While the 2014-2020 budget will have a smaller CAP pot compared to 2007-2013, Ireland’s proportion of the spend will remain.
There also appears to be more money available for Pillar II funding – ie, rural development – which might offset any net loss in direct payments.
Another area that President Van Rompuy appears keen on defending is the EU’s research and development policy, known as Horizon 2020 (and implemented by the Research, Innovation and Science Commissioner Maire Geoghegan-Quinn).
The European Commission’s original proposal saw an increase in spending from €55 billion to €80 billion. That was cut to €70 billion in the November negotiations, and it’s thought it is unlikely that share will suffer any further cuts.
The feeling is that with economic growth ever-elusive, Europe needs to spend more on R&D.
EU money on that score can be leveraged to attract private funding.
Again, Ireland can benefit from this source depending on the ability of our researchers to secure grants under what is known as the Framework Programme 7 (FP7) funding system. So far Irish researchers have landed a healthy proportion of FP7 money.
Finding the savings
So if these areas are being protected, where are the further savings going to come that will satisfy Britain and others?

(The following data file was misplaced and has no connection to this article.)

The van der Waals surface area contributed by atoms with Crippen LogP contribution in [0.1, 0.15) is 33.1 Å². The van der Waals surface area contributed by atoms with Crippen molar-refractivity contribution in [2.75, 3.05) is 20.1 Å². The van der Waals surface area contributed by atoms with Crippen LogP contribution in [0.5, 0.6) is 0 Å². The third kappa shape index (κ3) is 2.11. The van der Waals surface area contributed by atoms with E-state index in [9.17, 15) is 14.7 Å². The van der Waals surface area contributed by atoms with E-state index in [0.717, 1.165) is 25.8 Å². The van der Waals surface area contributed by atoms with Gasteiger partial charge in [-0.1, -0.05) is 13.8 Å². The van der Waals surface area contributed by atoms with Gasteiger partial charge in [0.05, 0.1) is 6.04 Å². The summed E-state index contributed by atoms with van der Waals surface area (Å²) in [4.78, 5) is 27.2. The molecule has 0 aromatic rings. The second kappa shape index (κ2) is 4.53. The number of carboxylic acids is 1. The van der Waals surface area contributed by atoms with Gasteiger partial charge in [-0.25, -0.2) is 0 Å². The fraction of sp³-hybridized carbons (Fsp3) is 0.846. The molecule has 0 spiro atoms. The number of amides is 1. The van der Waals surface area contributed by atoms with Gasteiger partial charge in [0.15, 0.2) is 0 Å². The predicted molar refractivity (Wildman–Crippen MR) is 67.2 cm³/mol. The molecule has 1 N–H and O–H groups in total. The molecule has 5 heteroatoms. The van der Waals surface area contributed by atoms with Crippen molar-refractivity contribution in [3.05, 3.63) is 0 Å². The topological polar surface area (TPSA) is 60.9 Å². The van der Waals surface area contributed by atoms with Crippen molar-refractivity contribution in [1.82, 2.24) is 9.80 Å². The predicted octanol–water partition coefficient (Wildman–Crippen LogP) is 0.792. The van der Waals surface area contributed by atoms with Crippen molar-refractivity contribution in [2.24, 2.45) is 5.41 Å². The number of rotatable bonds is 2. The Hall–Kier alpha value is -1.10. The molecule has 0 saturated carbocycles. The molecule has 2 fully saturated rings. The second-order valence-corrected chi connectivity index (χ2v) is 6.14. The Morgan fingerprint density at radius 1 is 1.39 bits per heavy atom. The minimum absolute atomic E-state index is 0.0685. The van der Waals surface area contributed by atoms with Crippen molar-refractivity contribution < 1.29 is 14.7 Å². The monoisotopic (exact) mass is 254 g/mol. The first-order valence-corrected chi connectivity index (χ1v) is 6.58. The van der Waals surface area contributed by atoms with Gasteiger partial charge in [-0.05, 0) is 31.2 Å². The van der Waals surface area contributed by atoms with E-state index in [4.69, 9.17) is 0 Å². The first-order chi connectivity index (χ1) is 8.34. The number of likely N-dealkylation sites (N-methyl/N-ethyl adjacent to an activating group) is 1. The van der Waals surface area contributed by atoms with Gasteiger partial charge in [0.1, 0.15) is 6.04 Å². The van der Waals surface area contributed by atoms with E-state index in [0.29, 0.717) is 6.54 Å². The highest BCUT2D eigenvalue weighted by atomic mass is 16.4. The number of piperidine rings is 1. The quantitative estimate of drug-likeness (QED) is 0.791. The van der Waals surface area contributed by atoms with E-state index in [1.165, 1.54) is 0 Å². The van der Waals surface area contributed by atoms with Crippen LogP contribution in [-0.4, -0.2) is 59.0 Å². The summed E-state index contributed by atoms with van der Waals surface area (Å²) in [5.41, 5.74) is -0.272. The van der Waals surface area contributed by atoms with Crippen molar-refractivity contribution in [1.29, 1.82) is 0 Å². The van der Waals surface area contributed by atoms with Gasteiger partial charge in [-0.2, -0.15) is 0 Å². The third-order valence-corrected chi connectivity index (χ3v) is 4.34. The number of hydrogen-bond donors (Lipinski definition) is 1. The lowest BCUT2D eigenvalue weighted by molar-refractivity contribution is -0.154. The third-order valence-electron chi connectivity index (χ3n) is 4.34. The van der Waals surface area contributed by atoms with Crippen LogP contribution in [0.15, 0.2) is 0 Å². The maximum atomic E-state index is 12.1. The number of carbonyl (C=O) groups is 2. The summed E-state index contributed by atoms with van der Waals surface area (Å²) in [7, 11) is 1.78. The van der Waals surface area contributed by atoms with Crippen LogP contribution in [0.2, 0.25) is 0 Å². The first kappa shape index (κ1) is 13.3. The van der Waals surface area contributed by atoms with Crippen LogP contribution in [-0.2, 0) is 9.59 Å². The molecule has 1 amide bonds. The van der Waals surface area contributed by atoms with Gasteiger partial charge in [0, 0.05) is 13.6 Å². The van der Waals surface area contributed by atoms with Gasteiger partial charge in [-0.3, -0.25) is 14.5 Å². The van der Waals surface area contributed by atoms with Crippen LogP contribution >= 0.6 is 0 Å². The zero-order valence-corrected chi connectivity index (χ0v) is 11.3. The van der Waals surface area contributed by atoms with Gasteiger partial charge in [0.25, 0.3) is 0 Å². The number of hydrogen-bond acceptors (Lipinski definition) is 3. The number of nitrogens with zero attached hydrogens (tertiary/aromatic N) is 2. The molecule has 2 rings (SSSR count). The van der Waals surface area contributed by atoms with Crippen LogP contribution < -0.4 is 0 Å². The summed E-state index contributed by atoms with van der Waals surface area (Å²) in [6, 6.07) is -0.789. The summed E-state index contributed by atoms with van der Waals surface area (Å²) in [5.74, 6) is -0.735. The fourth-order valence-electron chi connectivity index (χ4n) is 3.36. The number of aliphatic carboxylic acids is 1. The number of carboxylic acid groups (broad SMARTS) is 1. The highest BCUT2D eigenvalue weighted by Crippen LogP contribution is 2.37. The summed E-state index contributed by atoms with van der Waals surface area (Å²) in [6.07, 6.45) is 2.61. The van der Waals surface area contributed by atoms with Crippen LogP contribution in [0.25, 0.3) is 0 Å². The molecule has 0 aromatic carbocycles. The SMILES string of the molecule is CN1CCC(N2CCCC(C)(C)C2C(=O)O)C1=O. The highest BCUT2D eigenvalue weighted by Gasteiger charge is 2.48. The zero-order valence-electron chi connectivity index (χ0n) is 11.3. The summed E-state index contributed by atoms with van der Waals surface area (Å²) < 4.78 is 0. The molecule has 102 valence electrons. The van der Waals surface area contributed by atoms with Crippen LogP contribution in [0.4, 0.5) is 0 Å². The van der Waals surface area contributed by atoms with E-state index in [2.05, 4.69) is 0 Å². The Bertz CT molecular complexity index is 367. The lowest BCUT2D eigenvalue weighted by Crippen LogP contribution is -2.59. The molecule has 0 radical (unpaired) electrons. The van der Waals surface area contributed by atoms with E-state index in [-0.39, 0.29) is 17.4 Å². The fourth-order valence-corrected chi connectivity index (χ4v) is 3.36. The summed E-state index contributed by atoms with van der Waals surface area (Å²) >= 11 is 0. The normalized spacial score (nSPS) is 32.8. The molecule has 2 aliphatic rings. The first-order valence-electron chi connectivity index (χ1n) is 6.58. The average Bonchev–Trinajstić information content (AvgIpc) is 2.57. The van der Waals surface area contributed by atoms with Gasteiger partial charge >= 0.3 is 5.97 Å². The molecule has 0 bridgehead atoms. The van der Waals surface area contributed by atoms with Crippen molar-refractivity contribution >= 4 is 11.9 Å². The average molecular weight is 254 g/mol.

The big target will be the so-called Connecting Europe Facility (CEF), a fund for promoting large infrastructure. Savings will also have to come from the EU’s administration budget.
It accounts for just 6% of the total EU budget, but perceptions that EU officials are paid too much is the favoured red meat of Tory eurosceptics.
The European Commission will argue against cuts, saying that all of the new legislation in recent years (enlargement, banking rules) has been done without expanding the workforce, and that Europes needs, especially at this time, a well resourced civil service.
Mr Cameron will insist on savings. “It’s the scalp that Cameron wants,” observes one EU diplomat.
President Van Rompuy also wants money to tackle Youth Unemployment. There are no clear figures yet on how much money will be available, and where it will come from (it can’t be conjured up as new money since the overall budget will have to be lower).